Alvvays Sea to See

Saturday 24th, March 2018 / 07:00
By Jordan Yeager

East Coast pop stars Alvvays shine on second album, Antisocialites.
Photo by Arden Wray

CALGARY – The monotony of a Canadian winter can be exhausting. Waking up to residual nightfall spilling over into what should be daylight, the world is moving nowhere fast, and it doesn’t exactly inspire productivity: when layering up sufficiently to brave the outdoors takes 20 minutes, why bother? Dreariness lingers seeming-perpetually, interrupted only by brief months of sunlit respite. So, what is there to do? For Molly Rankin, Kerri MacLellan, Alec O’Hanley, Sheridan Riley and Brian Murphy, the answer is simple: make music. The five, many of whom have known each other at least peripherally since childhood, go by Alvvays and are currently touring in the wake of their second album, Antisocialites. 

“Kerri is a childhood friend,” says Rankin. “I met Alec in Halifax, when he was playing a show with one of his previous bands, and he went to high school with Brian, who plays bass. Sheridan, who plays drums for us, we saw her play at the Mod Club in Toronto with a different band and asked her if she wanted to play with us. That was like a year ago.” 

Growing up in Nova Scotia surrounded by the ocean, trees, and rolling hills provided inspiration for lyrics that enable listeners to see the scenes set by your words. While not everyone has visited the Canadian east coast, they can certainly envision tree-covered mountains turning red and yellow on a golden September dusk or the vast blue sea sprawling out endlessly, marked by lighthouses along the shore.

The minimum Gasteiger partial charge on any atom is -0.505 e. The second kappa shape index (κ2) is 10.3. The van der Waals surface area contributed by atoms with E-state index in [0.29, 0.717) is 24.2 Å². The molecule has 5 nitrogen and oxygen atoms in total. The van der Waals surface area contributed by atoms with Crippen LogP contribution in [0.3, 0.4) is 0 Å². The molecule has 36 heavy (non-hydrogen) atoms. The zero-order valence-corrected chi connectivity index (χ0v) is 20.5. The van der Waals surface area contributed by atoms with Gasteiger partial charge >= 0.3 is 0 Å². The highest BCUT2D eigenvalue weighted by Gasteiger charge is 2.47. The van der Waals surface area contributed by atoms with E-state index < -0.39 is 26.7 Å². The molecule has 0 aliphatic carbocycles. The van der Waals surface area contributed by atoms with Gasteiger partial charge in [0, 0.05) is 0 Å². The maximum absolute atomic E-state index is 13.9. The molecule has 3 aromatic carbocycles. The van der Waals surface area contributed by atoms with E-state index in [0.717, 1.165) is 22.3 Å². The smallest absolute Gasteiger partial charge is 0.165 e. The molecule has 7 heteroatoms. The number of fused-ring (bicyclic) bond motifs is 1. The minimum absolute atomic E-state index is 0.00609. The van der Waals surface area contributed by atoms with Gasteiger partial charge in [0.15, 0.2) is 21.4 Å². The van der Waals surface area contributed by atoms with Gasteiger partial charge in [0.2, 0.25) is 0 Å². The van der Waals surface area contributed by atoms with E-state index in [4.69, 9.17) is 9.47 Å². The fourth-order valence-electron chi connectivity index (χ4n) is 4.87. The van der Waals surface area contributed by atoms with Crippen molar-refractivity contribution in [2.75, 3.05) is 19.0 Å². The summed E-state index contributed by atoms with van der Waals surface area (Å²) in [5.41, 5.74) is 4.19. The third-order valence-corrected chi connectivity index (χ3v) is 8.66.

“I can be a little bit observational with my lyrics,” says Rankin. “I’m inspired by space and weather and distance and being alone. I like to paint imagery, and it’s easier to be descriptive when you’re talking about, you know, the sunset or the trees or the ocean.” 

Alvvays is decidedly pop-centric, with heavy synths and catchy melodies laced throughout dreamy vocals. If you listen carefully, you might hear “a little bit of fiddle personality” within Rankin’s guitar style, hinting back to her formative years in the industry, but for the most part, Antisocialites doesn’t stray far from the precedent set by their debut album. If anything, it’s heavier-hitting. 

“With the first record, some of the way that things were recorded, we ended up having to take a lot of treble out of the record,” she explains. “I think the first one may be a little bit softer sounding. When we play live, I think we sound a little bit more – I don’t want to use the word lively, but there’s definitely frequencies that we didn’t have on the record when we play live, and I think people notice that. But this record has a little bit more of a full spectrum. It might be a little bit more lively, but we didn’t really want to alienate our first record, either. I didn’t really have any hopes and dreams of leaving that to the dust. I still feel good about it.” 


Alvvays perform on March 31 at The Palace Theatre [Calgary].

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